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Old 05-22-2008, 02:36 PM   #1
geotux
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Badblocks and hardware RAID.


Hi.

I've had EIDE disks attached in RAID 1 to a 3Ware 7000-2 pci board for several years. Initially, I had 2x80GB disks. At some point the RAID boards started to alarm for bad sectors. I eventually changed the disks and replaced with 2x120GB. THese latested 18 months and then the RAID board started complaining that one disk had bad sector (sector repair). Before loosing my data, I decided to change the faulty disk with another 120GB I had in the cupboard.

I then check the 120GB disk with badbloack:

badblocks -wvs -c 10240 /dev/sdf

THe results was that there were several bad blocks so the RAID board did a good job.

I then decided to check the old 80GB disks with badblocks. They are both reported as OK by the software, which I find unusual. SO the question is:

who is likely to be making a mistake with the 80GB disks? Badblocks or the RAID board? Maybe I could have kept going with my old 80GB RAID 1 configuration and could have saved the money I spent for 2x120GB disks?

Regards
Antonio
 
Old 05-22-2008, 03:15 PM   #2
jailbait
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Registered: Feb 2003
Location: Blue Ridge Mountain
Distribution: Debian Wheezy, Debian Jessie
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Quote:
Originally Posted by geotux View Post

who is likely to be making a mistake with the 80GB disks? Badblocks or the RAID board? Maybe I could have kept going with my old 80GB RAID 1 configuration and could have saved the money I spent for 2x120GB disks?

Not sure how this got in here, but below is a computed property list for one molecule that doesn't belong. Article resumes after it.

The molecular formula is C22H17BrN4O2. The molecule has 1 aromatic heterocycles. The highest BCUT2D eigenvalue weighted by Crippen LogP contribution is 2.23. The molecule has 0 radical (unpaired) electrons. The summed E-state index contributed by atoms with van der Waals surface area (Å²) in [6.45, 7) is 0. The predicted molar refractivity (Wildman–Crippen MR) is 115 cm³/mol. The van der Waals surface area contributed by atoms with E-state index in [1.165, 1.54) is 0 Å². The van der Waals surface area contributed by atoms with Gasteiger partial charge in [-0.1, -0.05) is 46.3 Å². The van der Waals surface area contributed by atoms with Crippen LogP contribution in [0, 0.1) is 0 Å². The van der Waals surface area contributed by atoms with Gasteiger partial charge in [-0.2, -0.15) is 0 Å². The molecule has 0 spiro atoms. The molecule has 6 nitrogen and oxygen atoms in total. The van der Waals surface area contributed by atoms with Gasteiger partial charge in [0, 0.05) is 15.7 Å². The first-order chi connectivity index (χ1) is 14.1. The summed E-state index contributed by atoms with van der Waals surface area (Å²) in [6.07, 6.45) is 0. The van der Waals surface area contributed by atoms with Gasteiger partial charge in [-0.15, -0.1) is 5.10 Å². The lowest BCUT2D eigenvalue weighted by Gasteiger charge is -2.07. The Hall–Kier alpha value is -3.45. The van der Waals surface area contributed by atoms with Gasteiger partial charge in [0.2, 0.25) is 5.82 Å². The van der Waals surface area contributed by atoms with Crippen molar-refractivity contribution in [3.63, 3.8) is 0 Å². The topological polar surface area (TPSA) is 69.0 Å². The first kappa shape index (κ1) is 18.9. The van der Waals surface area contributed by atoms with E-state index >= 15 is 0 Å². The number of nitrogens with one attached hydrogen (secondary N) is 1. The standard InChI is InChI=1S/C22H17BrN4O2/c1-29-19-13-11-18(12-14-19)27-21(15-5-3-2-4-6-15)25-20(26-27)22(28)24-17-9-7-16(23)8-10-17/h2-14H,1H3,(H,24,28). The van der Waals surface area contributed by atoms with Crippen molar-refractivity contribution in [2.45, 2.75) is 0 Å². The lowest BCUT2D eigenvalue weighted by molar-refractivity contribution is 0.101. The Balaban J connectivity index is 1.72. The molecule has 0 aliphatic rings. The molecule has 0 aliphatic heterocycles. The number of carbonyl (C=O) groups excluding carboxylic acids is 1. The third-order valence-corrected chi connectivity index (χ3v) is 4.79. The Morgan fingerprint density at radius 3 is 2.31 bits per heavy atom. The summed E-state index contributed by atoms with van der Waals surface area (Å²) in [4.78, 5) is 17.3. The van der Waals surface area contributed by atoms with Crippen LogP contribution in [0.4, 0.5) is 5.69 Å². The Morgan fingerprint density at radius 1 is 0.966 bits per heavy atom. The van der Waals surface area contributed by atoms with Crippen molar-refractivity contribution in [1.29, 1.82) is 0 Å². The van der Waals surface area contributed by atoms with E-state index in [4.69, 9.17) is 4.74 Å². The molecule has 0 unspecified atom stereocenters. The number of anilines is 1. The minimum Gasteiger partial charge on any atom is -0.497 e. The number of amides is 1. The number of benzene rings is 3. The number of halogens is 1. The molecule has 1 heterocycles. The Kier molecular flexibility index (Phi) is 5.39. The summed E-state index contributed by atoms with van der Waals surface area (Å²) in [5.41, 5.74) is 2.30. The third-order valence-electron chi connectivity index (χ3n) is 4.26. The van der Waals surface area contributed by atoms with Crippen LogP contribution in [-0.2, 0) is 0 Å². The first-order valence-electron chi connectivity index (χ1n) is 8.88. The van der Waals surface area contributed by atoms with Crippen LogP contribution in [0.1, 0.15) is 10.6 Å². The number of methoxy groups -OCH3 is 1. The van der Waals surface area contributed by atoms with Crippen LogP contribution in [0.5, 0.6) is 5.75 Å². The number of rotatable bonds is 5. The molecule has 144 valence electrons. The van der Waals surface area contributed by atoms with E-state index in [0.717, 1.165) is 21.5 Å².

Both are likely to be right. It is possible to recover from bad blocks. The hard drive has spare blocks beyond the end of the drive. The hard drive firmware will assign spares to bad blocks and you can keep on running. When all of the hardware spares are used up then some file systems will work around bad blocks when you format a partition. As an experiment you could format a partition using mkfs and the -cv option and see what it tells you about bad blocks.

----------------
Steve Stites

P.S. Bad blocks are a hardware error and like any hardware error bad blocks can be intermittent. Sometimes they are good and sometimes they are bad.

Last edited by jailbait; 05-22-2008 at 03:17 PM.
 
Old 05-22-2008, 03:25 PM   #3
geotux
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Lightbulb

Quote:
Originally Posted by jailbait View Post
As an experiment you could format a partition using mkfs and the -cv option and see what it tells you about bad blocks.
NOt really following you now. Maybe I forgot to mention that the only thing I did with the harddrives before running badblocks, was to wipe out the partition table, and create one huge LInux 83 partition but without creating a file system on it.

The -c option calls badblocks doesn't it? SO what is so different from what I did?
I would have thought that running "badblocks -vsw -c 10240" would be the best test I could get with the most reliable results.

Based on what you are saying, the 120GB disk that showed huge amounts of bad blocks, had run out of spares.
Instead, the 80GB disk, even though it probably has Bad blocks (that were identified as such by the RAID board) they were remapped to spares by the drive and therefore, cause the drive still has spares, the "badblocks" software doesn't see any bad blocks?

Cheers
Antonio
 
Old 05-22-2008, 03:34 PM   #4
jailbait
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Quote:
Originally Posted by geotux View Post
SO what is so different from what I did?
Nothing really. But you would get an idea of how many bad blocks mkfs successfully works around.

---------------------
Steve Stites
 
  


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